Kissimmee Commissioners weigh options for downtown performing arts center

Repurposing the Kissimmee Civic Center into a performance center that could compete with venues in the Orlando region could cost anywhere from $20 million to $50 million, a consultant told city commissioners on Tuesday.

City Commissioners hired Convention, Sports & Leisure International (CSL) in May to evaluate the existing building's potential as an 1,000-seat arts venue. Principal John Kaatz presented his preliminary findings under various development scenarios. 

"What we’ve found is Orlando metro area has a lot of facilities you’ll be competing with," Kaatz said Tuesday night.

He told commissioners the city's demographics don't necessarily support a high-end, dedicated performing arts center, and the proposed seating capacity would make it difficult to attract top-line performers without charging higher ticket prices. 

"You may not be the first choice for some of those events," he said. "On the other hand, Kissimmee today is not going to be Kissimmee tomorrow."

The downtown redevelopment and high-tech research park at NeoCity are expected to bring higher paying jobs and more residents with disposable income who want top-quality entertainment downtown.

But promoters have only a tepid interest in booking concerts and Broadway shows in Kissimmee. "If I had to characterize what I heard from promoters, it’s wait and see or I might give it a try," Kaatz said.

On the contrary, the Orlando Philharmonic, the Orlando Symphony and the Russian Ballet all expressed a great deal of interest in expanding their reach into Osceola County, he added. 

Mayor Jose Alvarez said city leaders should be building for the future.

"Every city that builds a center like that, they took a chance," he said. "The performing arts, I think is great for the future and great for the people coming in. I don’t want those people to move here and then get on SunRail and go to Dr. Phillips (Center for the Performing Arts) in Orlando to see a show."

Osceola commissioners have tentatively earmarked $10 million of Tourist Development Tax reserves to help finance the building's renovation. And Osceola Arts, which is led by County Commission Chairman Brandon Arrington, wants to take over management of the new facility.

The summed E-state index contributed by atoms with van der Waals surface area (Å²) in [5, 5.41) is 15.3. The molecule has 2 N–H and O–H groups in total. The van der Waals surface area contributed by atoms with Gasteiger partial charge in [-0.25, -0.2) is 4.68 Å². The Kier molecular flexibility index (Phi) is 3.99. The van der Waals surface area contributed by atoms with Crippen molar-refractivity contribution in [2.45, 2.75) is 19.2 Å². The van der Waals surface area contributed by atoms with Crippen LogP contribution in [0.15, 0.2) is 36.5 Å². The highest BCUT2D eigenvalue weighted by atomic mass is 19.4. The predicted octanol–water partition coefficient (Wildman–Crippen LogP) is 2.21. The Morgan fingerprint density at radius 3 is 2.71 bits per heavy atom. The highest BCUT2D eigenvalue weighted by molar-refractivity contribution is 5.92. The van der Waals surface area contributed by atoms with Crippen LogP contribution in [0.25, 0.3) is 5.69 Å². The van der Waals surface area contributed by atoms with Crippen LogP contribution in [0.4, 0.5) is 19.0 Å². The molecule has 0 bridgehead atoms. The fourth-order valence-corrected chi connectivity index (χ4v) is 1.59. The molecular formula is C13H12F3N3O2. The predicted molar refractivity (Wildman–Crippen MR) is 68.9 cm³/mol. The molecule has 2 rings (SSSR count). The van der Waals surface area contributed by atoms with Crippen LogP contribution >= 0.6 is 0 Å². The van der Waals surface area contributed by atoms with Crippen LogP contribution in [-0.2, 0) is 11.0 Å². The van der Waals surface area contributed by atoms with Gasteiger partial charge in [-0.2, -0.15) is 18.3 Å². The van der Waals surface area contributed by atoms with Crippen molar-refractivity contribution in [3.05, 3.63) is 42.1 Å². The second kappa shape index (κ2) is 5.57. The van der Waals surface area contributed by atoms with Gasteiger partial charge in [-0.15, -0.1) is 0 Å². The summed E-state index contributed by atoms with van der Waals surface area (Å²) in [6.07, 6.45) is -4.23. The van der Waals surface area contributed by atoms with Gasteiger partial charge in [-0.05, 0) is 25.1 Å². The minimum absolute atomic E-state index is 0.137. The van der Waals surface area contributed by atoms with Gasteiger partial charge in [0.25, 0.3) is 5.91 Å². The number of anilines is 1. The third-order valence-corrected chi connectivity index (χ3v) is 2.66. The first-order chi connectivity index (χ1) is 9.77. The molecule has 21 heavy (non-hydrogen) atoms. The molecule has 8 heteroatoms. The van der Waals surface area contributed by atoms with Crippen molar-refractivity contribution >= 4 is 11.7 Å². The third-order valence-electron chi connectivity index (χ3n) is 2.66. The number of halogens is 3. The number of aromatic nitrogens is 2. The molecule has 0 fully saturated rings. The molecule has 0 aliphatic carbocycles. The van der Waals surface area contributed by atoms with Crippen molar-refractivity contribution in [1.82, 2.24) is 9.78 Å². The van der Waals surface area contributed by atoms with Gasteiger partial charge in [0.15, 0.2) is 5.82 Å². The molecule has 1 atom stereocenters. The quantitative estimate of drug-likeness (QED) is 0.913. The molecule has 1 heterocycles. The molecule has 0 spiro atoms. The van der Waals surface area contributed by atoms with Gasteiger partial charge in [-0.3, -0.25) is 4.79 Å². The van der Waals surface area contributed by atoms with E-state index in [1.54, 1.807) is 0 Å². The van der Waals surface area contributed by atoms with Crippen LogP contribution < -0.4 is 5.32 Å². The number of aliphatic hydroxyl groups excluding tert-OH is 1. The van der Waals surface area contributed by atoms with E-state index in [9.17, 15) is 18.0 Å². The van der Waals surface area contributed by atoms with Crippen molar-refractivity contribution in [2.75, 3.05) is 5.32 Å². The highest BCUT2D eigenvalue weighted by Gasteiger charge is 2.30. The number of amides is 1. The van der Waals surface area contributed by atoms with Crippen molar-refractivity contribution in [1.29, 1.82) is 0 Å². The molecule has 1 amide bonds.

OA COO Jeremiah Krivinchuk said the organization believes it could book 150 events per year at the facility if the city agreed to turn over the management. "We love the feel of downtown, and we see the growth that happening downtown. And it just feels right to have a  performing arts center in the downtown district," he said.

Marketing Director Bri Stefek projects that OA could raise another $5 million to $8 million through a combination of naming rights, grants, corporate gifts and online fundraising.

Kaatz outlined four different development scenarios for the civic center. In each case, he recommended relocating the basketball gym and fitness center to a new recreation center, at a cost of $5 million to $7 million. 

"I’m looking at this like it’s my money," he said. "If we transform the facility, we need to move basketball and open gym elsewhere."

Rather than converting the civic center to a performing arts center and risk losing the banquet and trade show business to Osceola Heritage Park, Kaatz recommended upgrading the building to a multipurpose facility with removable seats on carpeted risers and new stage with acoustical curtains. A renovation like that would cost around $15 million.

"Maybe you don't get Broadway shows, but you could do everything else," he said. "It's the best bang for the buck."

But city officials said they would need to know if Osceola County would still commit $10 million for a multipurpose facility.  

"We don't know if that money is predicated on it being a full-time performing arts center with fixed seating," City Manager Mike Steigerwald said.

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